Talking — not shouting — about energy in an era of political polarization


The National Energy Board has approved the Trans Mountain pipeline expansion once again. And, once again, people are yelling at each other. Those adamantly in favour and those passionately opposed to the $7.4 billion project to ship Alberta’s oil to Vancouver have never really stopped yelling at each other, to be fair. But you can barely make out what anyone’s saying due to the shouting about carbon taxes and other policies designed to boost energy efficiency and rev up renewable energy.

It becomes just so much noise after a while. But more people across the country are turning away from the yelling and tuning in to the robust conversation in the middle of the debate. Take the regular Energy Beers Nights in Calgary where people from the oil patch and the renewable sector get to know each other and share ideas.

And there’s the Energy Futures Lab (EFL). The “multi-interest collaboration that builds bridges and connects innovators” recently invited scores of people with different views to meet in the middle at a one-day summit in Calgary. Oil-and-gas executives, environmental activists, clean tech entrepreneurs and Indigenous leaders were among those trying to “de-polarize” the conversation around energy.

They spent part of the day in a “moving conversation.” Standing in an open space, the participants took turns answering the question: “How do we create the energy system that the future requires of us?” If you agreed with an answer you moved toward the person giving it. If you disagreed you moved away. Everyone was challenged to “listen in the middle.”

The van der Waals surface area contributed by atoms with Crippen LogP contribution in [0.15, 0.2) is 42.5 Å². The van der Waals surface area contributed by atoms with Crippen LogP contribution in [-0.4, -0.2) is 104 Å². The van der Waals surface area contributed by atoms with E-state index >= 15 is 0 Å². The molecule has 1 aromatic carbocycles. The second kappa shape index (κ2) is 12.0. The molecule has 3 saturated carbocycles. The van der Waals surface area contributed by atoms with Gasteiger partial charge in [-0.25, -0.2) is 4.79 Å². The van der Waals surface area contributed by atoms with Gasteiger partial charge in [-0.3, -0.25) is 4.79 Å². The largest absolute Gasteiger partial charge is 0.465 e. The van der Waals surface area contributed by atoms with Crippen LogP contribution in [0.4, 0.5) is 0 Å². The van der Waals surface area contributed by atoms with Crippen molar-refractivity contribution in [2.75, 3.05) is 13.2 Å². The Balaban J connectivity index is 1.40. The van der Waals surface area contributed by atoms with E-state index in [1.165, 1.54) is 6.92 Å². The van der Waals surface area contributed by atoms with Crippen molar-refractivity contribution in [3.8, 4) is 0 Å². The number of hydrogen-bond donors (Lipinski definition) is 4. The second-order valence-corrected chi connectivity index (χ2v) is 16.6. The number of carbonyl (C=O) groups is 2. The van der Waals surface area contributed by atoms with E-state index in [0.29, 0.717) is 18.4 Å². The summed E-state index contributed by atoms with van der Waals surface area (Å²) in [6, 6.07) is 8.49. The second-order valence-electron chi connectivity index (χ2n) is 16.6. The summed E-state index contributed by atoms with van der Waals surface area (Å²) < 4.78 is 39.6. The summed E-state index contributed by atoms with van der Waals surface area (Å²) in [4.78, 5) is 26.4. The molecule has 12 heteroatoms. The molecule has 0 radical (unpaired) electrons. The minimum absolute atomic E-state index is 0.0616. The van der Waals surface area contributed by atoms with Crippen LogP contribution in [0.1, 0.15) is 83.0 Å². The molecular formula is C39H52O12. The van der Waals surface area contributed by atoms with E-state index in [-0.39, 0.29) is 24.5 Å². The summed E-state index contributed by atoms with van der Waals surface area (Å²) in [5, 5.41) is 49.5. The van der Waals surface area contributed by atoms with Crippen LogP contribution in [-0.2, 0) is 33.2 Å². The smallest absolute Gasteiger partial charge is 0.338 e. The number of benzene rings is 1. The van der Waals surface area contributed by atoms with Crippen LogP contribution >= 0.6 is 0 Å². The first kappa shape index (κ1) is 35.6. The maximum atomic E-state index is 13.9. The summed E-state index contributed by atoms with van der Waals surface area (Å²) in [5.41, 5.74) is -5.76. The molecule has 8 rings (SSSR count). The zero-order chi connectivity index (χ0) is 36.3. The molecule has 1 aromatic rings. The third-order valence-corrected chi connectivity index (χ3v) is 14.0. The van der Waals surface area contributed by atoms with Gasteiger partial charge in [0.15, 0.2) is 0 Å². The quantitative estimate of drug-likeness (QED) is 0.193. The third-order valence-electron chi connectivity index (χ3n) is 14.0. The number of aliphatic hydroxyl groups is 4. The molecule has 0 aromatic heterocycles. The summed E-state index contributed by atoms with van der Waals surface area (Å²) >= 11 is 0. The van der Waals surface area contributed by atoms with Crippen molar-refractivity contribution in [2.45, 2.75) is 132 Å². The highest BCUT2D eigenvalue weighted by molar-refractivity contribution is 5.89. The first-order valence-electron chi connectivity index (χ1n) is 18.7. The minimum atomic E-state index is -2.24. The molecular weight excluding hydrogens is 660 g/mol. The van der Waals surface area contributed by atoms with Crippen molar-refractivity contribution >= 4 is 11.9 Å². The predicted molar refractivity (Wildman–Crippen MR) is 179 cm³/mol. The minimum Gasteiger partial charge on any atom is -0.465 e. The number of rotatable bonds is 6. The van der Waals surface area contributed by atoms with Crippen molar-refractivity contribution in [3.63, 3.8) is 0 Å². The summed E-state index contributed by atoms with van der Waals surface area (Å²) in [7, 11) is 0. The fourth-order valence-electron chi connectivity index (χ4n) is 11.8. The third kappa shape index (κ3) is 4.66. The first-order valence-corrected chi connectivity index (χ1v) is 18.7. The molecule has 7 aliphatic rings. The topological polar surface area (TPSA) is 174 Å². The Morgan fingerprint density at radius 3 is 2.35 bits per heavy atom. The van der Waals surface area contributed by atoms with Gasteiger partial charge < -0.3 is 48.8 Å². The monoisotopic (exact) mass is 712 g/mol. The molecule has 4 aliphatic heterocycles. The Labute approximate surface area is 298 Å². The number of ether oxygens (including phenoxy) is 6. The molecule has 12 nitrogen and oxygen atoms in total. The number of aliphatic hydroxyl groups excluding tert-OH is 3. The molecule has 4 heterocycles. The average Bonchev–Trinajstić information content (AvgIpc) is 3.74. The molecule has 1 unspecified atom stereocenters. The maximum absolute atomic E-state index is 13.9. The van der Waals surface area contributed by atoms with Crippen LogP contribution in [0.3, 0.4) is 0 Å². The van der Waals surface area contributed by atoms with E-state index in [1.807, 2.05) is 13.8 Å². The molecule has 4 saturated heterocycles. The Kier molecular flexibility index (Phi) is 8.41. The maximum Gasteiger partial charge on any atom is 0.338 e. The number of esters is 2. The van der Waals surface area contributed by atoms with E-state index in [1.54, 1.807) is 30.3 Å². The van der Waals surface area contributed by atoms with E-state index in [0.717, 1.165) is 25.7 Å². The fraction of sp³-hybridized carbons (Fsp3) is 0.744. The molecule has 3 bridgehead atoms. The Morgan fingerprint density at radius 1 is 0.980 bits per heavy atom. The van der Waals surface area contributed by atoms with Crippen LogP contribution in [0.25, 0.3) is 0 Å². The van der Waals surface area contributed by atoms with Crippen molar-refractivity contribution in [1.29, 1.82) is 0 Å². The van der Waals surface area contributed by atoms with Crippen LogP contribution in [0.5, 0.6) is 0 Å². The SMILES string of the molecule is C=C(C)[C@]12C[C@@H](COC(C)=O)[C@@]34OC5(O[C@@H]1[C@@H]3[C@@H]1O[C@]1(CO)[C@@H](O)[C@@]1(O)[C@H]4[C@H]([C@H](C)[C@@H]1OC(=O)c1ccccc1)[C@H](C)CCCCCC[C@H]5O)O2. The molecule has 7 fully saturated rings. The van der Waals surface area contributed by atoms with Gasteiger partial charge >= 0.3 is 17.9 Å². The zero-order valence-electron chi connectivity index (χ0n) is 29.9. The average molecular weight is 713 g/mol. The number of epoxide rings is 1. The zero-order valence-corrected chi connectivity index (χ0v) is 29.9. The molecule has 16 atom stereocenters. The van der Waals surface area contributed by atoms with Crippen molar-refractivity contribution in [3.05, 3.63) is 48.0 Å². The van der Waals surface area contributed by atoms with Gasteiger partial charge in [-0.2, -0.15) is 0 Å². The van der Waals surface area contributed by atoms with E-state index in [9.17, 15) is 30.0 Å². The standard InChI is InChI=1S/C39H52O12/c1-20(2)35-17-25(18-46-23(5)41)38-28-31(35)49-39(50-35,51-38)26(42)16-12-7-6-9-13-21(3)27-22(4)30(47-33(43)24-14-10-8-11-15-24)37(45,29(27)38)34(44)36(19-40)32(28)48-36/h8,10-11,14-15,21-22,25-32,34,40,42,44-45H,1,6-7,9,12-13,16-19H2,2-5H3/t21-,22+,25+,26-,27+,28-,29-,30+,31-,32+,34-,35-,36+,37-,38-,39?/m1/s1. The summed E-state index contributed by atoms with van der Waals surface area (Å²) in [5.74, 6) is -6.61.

The crowd ebbed and flowed with the answers—“developing future-fit hydrocarbons,” “more emphasis on energy efficiency,” “be honest about the challenges of energy transition.” Some answers sparked more conversation—“pipelines that ship fossil fuels today can ship hydrogen in the future,” “carbon tax is a market failure.” There were more than a few laughs and a gasp here and there, but everyone in the room was trying hard to understand the other perspectives on the floor.

It was refreshingly respectful and incredibly informative. Everyone stated their opinion by taking a few steps forward or back. No hashtags. No yelling. No name calling. Just informed people sharing views on how we can power our lives.

The summit provided an important lesson about the importance of civilized, measured communications in these increasingly polarized times. Whether in a conference room with a lanyard, over beers with your co-workers or at your next business development meeting, it’s time to stop shouting and start having a productive conversation about energy.